chandler: I appreciate what you have written, and your having posted, but my hope was that someone would give me some greater guidance on brands to seek and or avoid. I know that I need an engineered wood for my application. Grain, color, hue, wood type are of course our choice, and we will pick something that we like. But there are other considerations with engineered woods:

- Aluminum oxide layers - I've seen 5 - 10 layers advertised. Does it even matter?
- Plies - I've seen 5-9. Does this even matter?
- Wear layer - I've seen 2 - 5 mm. How much does this matter? 2 would suggest one sanding (maybe); 4+ I believe offers up to 3 sandings. Do YOU think it is worth it to pay up for a thicker wear layer?
- Brand - Which ones have YOU found to be most reliable? I did not expect anyone to give me comments on that giant list of manufacturers I posted - that was more to display how confusing the array of brand options is.
- Thickness - I've seen 3/8" - 5/8" (and a few rare 3/4"). Does this in any way affect the experience of the floor? Why (if at all) would it be worthwhile to pay for thicker flooring? Is the wear layer thickness more important than the overall thickness?

Thanks!
 
  #6  
Old 12-18-11, 12:27 PM
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MasonS, here's my take. Others may differ.
1. More Aluminum Oxide layers puts more of it between you and the wood. Is it necessary, probably overkill at 10. How long do you plan on keeping the floor/house?
2. The more plies you have will help with warping factor, and the plies generally go up with the thickness of the flooring.
3. Here, again, how much traffic (rough traffic) will it get? I have customers on their 10th year of engineered flooring and have yet to think about sanding.
4. I have installed everything from Harris Tarkett, Armstrong, Home Legend and others. All have given satisfactory usage to my clients. I'll lay almost anything that is straight and fits well. You can get "cabin grade" wood, and there will be more boogers in it than normal.
5. For engineered flooring nothing less than 5/8. It is easier to lay (click lock) and feels solid after the installation, whereas a thinner floor or laminate will feel "clacky" or mushy. The wear layer is important to that part of the floor. The overall thickness is important as far as installation and feel goes. Our last one was about 800 sf in a basement (LR, 2BR and hallway with closets). 5/8" click lock hand scraped, and we had it done in 3 days, 3 people. Closet cuts are the most tedious.
Good luck with your choices, and let us know how it goes.
 
  #7  
Old 12-18-11, 04:58 PM
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chandler, thank you again for taking the time to reply to me.

Originally Posted by chandler View Post
MasonS, here's my take. Others may differ.
1. More Aluminum Oxide layers puts more of it between you and the wood. Is it necessary, probably overkill at 10. How long do you plan on keeping the floor/house?
Unless my wife's job situation changes, we aren't going to move for the foreseeable future (say 15 years).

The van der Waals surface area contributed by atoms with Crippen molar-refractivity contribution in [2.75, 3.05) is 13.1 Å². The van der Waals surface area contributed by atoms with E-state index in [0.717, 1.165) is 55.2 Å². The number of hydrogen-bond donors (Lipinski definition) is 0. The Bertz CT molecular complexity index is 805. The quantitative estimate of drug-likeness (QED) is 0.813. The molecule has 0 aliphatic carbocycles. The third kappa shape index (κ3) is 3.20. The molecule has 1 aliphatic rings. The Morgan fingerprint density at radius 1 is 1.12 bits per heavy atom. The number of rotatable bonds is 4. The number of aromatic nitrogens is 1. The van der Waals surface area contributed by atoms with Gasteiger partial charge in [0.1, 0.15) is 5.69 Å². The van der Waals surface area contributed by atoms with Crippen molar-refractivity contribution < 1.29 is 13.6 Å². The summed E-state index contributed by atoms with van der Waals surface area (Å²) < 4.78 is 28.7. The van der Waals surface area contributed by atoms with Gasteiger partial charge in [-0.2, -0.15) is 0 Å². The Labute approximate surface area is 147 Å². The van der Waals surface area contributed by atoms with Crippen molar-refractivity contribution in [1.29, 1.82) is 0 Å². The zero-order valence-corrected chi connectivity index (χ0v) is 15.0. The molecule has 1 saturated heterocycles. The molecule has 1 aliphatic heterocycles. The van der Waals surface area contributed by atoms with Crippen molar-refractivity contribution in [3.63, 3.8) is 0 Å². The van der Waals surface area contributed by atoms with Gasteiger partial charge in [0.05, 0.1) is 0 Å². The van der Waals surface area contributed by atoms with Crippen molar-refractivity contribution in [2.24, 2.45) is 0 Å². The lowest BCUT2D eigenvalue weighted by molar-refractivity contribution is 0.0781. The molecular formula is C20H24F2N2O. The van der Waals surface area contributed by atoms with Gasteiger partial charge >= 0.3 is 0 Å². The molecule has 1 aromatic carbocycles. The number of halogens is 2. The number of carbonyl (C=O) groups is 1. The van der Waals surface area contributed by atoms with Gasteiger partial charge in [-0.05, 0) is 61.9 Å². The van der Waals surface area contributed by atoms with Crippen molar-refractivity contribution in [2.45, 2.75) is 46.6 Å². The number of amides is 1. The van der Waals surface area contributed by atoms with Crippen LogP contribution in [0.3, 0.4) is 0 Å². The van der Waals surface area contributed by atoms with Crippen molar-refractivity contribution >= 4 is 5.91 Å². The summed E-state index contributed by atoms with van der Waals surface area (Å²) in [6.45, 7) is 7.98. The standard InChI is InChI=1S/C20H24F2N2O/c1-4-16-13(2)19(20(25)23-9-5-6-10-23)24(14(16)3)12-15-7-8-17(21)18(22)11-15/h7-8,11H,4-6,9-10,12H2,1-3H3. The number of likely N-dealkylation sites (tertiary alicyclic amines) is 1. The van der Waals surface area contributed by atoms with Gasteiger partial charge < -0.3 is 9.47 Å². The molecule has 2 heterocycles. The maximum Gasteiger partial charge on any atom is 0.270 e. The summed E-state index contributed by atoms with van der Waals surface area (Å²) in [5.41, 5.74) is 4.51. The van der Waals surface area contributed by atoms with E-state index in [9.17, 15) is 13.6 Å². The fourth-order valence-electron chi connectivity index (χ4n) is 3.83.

Originally Posted by chandler View Post
2. The more plies you have will help with warping factor, and the plies generally go up with the thickness of the flooring.
Basement should be dry with a pretty stable climate, but warp resistance is important to me as it is a below grade installation.

Originally Posted by chandler View Post
3. Here, again, how much traffic (rough traffic) will it get? I have customers on their 10th year of engineered flooring and have yet to think about sanding.
Not much traffic in this area, but it may be subject to occasional drops of equipment. So hardness (dent resistance) is more important than abrasion resistance.

Originally Posted by chandler View Post
4. I have installed everything from Harris Tarkett, Armstrong, Home Legend and others. All have given satisfactory usage to my clients. I'll lay almost anything that is straight and fits well. You can get "cabin grade" wood, and there will be more boogers in it than normal.
This is very encouraging to know. Being completely ignorant, I feared that some brands may be a major mistake. Good to know that most products are at least "good." My wife will NOT want cabin grade. That is a definite.

Originally Posted by chandler View Post
5. For engineered flooring nothing less than 5/8. It is easier to lay (click lock) and feels solid after the installation, whereas a thinner floor or laminate will feel "clacky" or mushy. The wear layer is important to that part of the floor. The overall thickness is important as far as installation and feel goes. Our last one was about 800 sf in a basement (LR, 2BR and hallway with closets). 5/8" click lock hand scraped, and we had it done in 3 days, 3 people. Closet cuts are the most tedious.
Good luck with your choices, and let us know how it goes.
While your other comments were helpful, this one is very very helpful! The vast majority of options seem to be 1/2" or less. Clacky and mushy is exactly what I do NOT want. This will be for one room, ~500 sf, newly built and evenly rectangular with one closet.

Any preference for floating vs. nailed since I have the option to go either way?
 
  #8  
Old 12-18-11, 05:28 PM
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I prefer floating click lock flooring in a basement, but you do have an option with the subflooring installed. Nail/staple down is permanent, and if something happened to your floor it would be a bear to tear up and repair. Be sure to use a manufacturer's recommended underlayment for the floating for warranty purposes.
 
  #9  
Old 12-19-11, 08:59 AM
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chandler, thank you so very much for your guidance! I wanted to avoid mushiness and clacking, but overlooked the repair aspect. I have to recognize that it is a basement, after all, so repair is more likely than elsewhere in the house. The Super Felt is a recommended underlayment for almost all floating floors, so it should be ok (but I will verify before installation).

I'll try to find a 5/8" click lock. I've seen 5/8 tongue and groove, but haven't found any click lock that thick yet. If you know of any that you have found to be reliable, suggestions are very welcome! What brand/type of flooring was the 5/8" click lock that you mentioned above?

FYI, I will most likely buy it from a local installer, but I liked to be as informed as a consumer as possible beforehand. thanks!